Two weeks ago, more 40,000 students entered Knox County classrooms. An additional 18,000 students logged onto virtual learning. Since reopening, the district has rolled out free meals for all students, bumped up pay for substitute teachers and added more detail to its public COVID-19 metrics
There is also a new plan to let after school childcare providers watch students on days when a school or the district is in the “red,” or operating virtually.
But Knox County Schools doesn’t operate in a bubble — if cases in the community go up, the district almost certainly will see more cases, too.
Lurking in the background of this school year is the specter of a districtwide shutdown like the one that brought schooling to a standstill in March.
The shutdown exposed weaknesses and inequalities in Knox County Schools — the district was unable to switch wholesale to virtual schooling in the spring because not all students had access to a school-provided computer or Chromebook. The district fixed that problem with an investment of about $7 million — paid for by the federal CARES Act that provided pandemic relief — to make sure every student has a machine.
Now that every student is equipped with a Chromebook and much of the first days of school were spent learning how to use them, the district has the capability to go fully virtual. Many think it’s just a matter of time.
Superintendent Bob Thomas told Knox News the goal is to stay in-person for as long as possible, even as the district had to put one school — Cedar Bluff Middle School — into virtual learning for five school days beginning Tuesday.
Even with the challenges already cropping up, Thomas said he already feels confident that reopening Aug. 24 — after two one-week delays — was the right call.
Thomas said teachers have told him that the extra weeks helped them feel prepared to teach virtually if needed.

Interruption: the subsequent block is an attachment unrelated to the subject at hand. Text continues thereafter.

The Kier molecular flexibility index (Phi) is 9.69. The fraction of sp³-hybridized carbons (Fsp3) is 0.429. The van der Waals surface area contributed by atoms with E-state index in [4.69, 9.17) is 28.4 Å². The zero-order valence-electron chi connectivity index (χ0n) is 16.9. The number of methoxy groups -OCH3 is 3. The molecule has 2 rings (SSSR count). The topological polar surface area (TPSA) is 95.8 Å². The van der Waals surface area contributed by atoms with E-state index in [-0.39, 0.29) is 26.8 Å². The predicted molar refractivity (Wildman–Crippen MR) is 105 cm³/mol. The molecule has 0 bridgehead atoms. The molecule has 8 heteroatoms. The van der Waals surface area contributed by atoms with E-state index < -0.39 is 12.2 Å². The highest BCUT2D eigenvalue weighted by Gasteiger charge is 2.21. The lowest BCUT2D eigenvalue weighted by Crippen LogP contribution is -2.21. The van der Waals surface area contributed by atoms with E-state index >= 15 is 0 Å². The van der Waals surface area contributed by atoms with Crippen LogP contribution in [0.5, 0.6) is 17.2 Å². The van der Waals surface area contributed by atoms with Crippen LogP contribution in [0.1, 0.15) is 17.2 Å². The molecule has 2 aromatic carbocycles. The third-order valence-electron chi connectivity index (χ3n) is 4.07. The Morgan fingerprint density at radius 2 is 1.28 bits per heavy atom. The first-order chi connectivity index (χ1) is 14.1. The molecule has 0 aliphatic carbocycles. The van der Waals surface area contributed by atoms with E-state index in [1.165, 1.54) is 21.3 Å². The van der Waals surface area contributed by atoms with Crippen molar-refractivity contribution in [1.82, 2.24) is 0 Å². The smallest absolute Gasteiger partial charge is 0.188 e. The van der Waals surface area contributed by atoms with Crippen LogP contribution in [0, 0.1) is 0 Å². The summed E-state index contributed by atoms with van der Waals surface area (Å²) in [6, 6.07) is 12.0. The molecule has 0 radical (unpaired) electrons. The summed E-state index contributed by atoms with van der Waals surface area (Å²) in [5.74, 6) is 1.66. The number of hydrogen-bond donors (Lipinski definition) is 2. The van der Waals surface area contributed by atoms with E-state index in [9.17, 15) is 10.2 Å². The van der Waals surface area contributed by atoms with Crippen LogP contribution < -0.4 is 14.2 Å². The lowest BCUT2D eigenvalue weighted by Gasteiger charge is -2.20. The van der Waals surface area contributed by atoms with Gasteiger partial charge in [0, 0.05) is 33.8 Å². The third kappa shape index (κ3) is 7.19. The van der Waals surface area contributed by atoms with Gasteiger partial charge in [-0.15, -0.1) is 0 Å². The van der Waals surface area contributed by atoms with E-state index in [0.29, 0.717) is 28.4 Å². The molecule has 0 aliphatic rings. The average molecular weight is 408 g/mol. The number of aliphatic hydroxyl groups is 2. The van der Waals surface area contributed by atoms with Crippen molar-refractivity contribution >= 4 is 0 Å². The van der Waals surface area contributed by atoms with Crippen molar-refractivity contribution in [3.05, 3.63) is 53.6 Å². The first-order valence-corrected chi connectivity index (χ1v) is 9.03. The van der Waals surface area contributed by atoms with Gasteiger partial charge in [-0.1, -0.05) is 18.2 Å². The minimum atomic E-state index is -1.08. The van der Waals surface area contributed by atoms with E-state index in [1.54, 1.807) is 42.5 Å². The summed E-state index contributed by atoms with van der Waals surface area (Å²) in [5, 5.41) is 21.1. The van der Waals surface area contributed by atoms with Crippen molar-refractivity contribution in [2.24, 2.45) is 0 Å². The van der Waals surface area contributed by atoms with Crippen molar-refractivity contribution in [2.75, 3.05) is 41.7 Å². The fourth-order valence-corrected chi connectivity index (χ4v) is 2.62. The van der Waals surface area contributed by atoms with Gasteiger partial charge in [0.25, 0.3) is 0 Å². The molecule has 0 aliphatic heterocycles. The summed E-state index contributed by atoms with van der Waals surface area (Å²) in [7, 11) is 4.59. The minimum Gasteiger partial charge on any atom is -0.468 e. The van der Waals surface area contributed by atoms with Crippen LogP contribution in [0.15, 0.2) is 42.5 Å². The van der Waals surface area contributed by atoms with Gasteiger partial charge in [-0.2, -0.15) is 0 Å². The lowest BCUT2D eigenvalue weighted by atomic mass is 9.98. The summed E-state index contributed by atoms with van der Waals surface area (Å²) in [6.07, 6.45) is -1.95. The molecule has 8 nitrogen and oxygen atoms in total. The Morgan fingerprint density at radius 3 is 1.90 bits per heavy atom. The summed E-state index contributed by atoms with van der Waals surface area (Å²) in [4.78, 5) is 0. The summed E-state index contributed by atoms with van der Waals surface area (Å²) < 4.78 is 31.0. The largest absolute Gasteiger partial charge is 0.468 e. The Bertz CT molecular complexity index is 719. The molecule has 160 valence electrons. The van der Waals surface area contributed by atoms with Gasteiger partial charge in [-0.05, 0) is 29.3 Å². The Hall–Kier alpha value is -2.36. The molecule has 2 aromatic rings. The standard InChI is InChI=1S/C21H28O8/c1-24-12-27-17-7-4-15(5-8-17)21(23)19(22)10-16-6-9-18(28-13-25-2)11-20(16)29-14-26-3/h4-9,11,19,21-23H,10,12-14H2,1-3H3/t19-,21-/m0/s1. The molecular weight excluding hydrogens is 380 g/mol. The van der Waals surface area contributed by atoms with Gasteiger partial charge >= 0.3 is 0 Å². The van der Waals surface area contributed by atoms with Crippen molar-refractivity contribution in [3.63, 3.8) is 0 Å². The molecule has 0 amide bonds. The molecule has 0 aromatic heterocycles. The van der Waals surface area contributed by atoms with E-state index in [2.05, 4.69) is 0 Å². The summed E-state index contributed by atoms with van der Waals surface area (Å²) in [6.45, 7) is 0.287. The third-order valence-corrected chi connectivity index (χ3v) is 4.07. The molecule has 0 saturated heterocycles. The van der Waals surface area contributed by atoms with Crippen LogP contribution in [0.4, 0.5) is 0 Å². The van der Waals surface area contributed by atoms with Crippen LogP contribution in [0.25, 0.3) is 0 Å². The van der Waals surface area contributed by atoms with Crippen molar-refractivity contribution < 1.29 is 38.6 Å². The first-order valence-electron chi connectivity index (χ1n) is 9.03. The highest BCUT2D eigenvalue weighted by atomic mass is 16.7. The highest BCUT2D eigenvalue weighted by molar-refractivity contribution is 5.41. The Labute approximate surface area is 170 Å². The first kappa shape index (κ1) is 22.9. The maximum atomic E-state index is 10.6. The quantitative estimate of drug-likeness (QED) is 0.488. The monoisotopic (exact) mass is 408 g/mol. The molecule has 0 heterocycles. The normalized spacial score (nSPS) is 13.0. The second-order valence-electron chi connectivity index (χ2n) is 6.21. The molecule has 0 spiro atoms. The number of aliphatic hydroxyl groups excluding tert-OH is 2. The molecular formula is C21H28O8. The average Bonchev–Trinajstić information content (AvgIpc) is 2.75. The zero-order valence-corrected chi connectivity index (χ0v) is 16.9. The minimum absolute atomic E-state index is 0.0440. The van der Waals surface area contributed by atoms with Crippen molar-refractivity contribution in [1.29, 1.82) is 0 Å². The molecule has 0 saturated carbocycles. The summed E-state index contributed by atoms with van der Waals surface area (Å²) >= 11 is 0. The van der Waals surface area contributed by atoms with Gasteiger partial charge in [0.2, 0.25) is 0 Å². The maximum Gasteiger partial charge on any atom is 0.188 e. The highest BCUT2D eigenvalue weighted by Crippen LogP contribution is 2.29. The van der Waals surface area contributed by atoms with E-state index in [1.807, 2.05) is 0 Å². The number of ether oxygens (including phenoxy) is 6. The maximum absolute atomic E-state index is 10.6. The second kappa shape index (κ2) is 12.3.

“I think they appreciated the extra time, but I feel like that we were right where we needed to be,” Thomas told Knox News in an exclusive interview Friday.
“I appreciate parents, too, being patient. I know there were some parents that maybe didn’t like that second week of the delay. But I think too, they realize after seeing what they’ve seen, that the more time we spent on the front end trying to get our teachers and our schools ready, the more that’s going to pay off for us.”
There are plenty of people who think schools opened too early. There’s a motor march planned for Wednesday to call for online learning until the 14-day average new case rate is less than 10 per 100,000, the 14-day average new case rate is declining, the positive test rate is less than 3% and test results are available within 24 hours.
Even with the two-week delay, some advocated for an even later start. Former County Commissioner Evelyn Gill said she wanted schools to start after Labor Day.
KCS faces challenges. It must find enough substitute teachers who can supervise students when a teacher has to quarantine and teach from home. The district is offering two levels of financial incentives for substitute teachers and also wants to fill 20-25 full-time district substitute spots.